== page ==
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Worker safety goes beyond human error

School of Public Health researchers study worker behavior and outcomes through two safety models

Severe disasters in high-risk industries, such as the oil and gas industry, have resulted in catastrophic environmental, financial and human safety consequences. One way these industries have helped prevent and mitigate disasters is through formal procedures designed to standardize how work is done. These procedures typically come in the form of a written document workers use while performing a task.

Camille Peres, PhD, associate professor at the Texas A&M University School of Public Health, explained that there are two models of safety companies usually follow to varying degrees (whether they realize it or not)—model one and model two. Safety model one “is very much a control paradigm,” Peres said. “The idea the company has is that if they control absolutely everything that’s going on, then they will be safe.” This narrow, rule-following approach does not account for unexpected circumstances and broader system issues, such as safety climate.

Safety model two focuses on procedures being a tool for the worker and having the worker sufficiently trained to know how and when to adjust to unforeseen circumstances. “Safety model two involves empowering the workers to understand the risks and be able to adapt when necessary to unexpected situations,” Peres said. “There is an acknowledgment that things don’t always go according to plan, and there is constant feedback between workers and superiors about how best to accomplish work—this often means improving procedures in an efficient and effective way.”

Although safety model two seems like an effective way to prevent incidents from occurring, there has previously been little empirical evidence for it in the workplace. To fill this research gap, Peres and colleagues, including Joseph W. Hendricks, PhD, research associate at the School of Public Health, conducted a study to investigate how both safety models one and two influence safety in the workplace through individual and system-level characteristics. Individual characteristics included amount of work experience, attitude toward procedure utility (or usefulness), and attitude toward procedure compliance. System-level characteristics included worker subjective judgments of procedure quality, safety climate, the efficiency of the procedure change process and the impact of procedure improvement.

The researchers’ main findings were that the better the worker’s attitude toward compliance and attitude toward the utility of procedures, and fewer years’ experience, the less likely they are to deviate from and more likely to actually use procedures.

Further, the researchers found that of the individual-level characteristics, attitudes toward procedure utility were found to be the best predictor of incidents and near-misses, suggesting that the better workers’ attitudes regarding procedure utility, the fewer incidents and near-misses they were involved in per year.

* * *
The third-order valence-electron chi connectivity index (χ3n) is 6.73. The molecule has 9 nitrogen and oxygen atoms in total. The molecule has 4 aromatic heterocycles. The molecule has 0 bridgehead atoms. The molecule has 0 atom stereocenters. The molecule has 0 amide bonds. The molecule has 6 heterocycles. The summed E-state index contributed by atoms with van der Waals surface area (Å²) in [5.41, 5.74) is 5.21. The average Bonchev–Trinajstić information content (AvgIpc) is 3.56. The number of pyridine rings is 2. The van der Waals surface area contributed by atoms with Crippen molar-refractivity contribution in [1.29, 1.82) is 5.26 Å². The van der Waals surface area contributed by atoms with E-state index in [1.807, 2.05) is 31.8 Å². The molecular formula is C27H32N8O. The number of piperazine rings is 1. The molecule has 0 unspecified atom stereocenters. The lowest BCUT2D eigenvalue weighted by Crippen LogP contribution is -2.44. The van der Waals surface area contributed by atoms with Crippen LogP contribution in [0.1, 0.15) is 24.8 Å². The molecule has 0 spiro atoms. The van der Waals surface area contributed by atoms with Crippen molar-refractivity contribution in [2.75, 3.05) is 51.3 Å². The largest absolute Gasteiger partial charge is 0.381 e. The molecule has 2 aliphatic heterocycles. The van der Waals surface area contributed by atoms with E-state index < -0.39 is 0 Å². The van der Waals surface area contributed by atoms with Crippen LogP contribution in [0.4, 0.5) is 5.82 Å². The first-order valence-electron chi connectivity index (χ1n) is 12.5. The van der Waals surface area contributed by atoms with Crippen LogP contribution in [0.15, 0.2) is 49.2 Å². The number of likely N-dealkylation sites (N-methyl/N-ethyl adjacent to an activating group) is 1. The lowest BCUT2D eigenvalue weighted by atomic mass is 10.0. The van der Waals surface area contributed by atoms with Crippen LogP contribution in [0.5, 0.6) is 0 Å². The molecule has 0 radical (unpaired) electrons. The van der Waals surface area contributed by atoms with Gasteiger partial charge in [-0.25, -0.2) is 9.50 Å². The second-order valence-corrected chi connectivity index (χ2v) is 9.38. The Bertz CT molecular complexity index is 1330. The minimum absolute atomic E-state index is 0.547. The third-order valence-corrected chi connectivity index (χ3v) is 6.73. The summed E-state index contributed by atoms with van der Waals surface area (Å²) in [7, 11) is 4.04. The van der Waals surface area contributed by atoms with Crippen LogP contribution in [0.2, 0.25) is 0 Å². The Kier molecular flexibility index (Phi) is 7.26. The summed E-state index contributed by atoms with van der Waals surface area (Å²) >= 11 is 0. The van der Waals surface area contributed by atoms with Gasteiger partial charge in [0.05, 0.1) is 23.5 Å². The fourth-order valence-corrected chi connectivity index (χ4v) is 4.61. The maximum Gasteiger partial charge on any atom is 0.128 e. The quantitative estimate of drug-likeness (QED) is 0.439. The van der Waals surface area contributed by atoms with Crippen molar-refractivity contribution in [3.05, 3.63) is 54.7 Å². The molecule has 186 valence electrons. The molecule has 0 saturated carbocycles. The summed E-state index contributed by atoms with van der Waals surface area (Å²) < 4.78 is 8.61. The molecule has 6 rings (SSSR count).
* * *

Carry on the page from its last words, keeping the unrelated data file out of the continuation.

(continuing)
“To have utility associated with incidents and near misses is a big deal,” Peres said. “This tells industry that it’s not enough to have high quality procedures—you have to have procedures that help workers do their jobs.” Specifically, they found that utility was the best predictor of procedure use, even after accounting for procedure quality.

As found in other studies, procedure quality was indeed found to be important. The better the quality of the procedure, the fewer deviations from the procedure, the more workers used the procedure, and fewer incidents and near-misses per year. However, this study is unique in that it demonstrated procedure quality to be a better predictor than all other predictors—including the individual characteristics. This supports the safety two model as it suggests that the characteristics of the workers are not what is most predictive of procedure use, procedure deviation, incidents and near misses.

Peres emphasized that the study is not advocating for the abandonment of safety model one, but rather for the two models to be used together so that individual and system-level factors can be taken into account to design more effective procedural systems.

Overall, this study found that focusing on controlling the worker will likely not result in sufficient safety; procedure quality is important for safety (and procedural systems); and the utility of procedures is likely more important for safety than previously considered. To confirm these findings, it will be necessary to perform studies that compare workers’ performance in different experimental conditions to see if these findings are replicated. It will also be necessary to do longitudinal studies to determine how any of these variables change over time. Currently Peres and Hendricks are working with industry partners as part of the Next Generation Advanced Procedures Consortium to conduct these studies.

-by Callie Rainosek

Media contact: Dee Dee Grays,, 979.436.0611

Rae Lynn Mitchell

SPH - Director of Communications and Alumni Affairs

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